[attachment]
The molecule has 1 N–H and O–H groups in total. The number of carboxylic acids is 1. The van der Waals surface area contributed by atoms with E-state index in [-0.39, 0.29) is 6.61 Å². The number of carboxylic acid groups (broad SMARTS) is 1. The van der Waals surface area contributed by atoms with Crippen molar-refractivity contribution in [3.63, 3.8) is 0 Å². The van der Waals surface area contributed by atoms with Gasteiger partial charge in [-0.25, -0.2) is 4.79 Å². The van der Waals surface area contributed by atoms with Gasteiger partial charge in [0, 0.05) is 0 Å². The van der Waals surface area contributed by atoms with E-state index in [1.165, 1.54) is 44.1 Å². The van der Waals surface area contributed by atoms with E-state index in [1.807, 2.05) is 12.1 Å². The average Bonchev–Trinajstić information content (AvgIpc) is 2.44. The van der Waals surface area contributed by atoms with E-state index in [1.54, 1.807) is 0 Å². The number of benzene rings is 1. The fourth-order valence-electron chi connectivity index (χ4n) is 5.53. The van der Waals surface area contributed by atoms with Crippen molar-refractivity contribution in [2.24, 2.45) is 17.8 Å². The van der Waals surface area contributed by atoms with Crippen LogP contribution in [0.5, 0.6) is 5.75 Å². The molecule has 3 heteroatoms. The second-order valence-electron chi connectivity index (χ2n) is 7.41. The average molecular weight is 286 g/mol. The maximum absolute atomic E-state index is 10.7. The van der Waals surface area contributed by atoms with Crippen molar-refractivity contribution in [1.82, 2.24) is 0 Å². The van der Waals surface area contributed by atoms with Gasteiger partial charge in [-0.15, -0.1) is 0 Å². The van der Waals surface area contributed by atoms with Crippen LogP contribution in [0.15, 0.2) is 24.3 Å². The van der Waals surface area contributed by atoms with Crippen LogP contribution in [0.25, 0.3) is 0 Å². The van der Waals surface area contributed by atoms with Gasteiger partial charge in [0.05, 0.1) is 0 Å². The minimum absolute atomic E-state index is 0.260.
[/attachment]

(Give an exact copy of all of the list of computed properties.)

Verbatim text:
The molecule has 1 N–H and O–H groups in total. The number of carboxylic acids is 1. The van der Waals surface area contributed by atoms with E-state index in [-0.39, 0.29) is 6.61 Å². The number of carboxylic acid groups (broad SMARTS) is 1. The van der Waals surface area contributed by atoms with Crippen molar-refractivity contribution in [3.63, 3.8) is 0 Å². The van der Waals surface area contributed by atoms with Gasteiger partial charge in [-0.25, -0.2) is 4.79 Å². The van der Waals surface area contributed by atoms with Gasteiger partial charge in [0, 0.05) is 0 Å². The van der Waals surface area contributed by atoms with E-state index in [1.165, 1.54) is 44.1 Å². The van der Waals surface area contributed by atoms with E-state index in [1.807, 2.05) is 12.1 Å². The average Bonchev–Trinajstić information content (AvgIpc) is 2.44. The van der Waals surface area contributed by atoms with E-state index in [1.54, 1.807) is 0 Å². The number of benzene rings is 1. The fourth-order valence-electron chi connectivity index (χ4n) is 5.53. The van der Waals surface area contributed by atoms with Crippen molar-refractivity contribution in [2.24, 2.45) is 17.8 Å². The van der Waals surface area contributed by atoms with Crippen LogP contribution in [0.5, 0.6) is 5.75 Å². The molecule has 3 heteroatoms. The second-order valence-electron chi connectivity index (χ2n) is 7.41. The average molecular weight is 286 g/mol. The maximum absolute atomic E-state index is 10.7. The van der Waals surface area contributed by atoms with Crippen molar-refractivity contribution in [1.82, 2.24) is 0 Å². The van der Waals surface area contributed by atoms with Gasteiger partial charge in [-0.15, -0.1) is 0 Å². The van der Waals surface area contributed by atoms with Crippen LogP contribution in [0.15, 0.2) is 24.3 Å². The van der Waals surface area contributed by atoms with Crippen LogP contribution in [0.25, 0.3) is 0 Å². The van der Waals surface area contributed by atoms with Gasteiger partial charge in [0.05, 0.1) is 0 Å². The minimum absolute atomic E-state index is 0.260.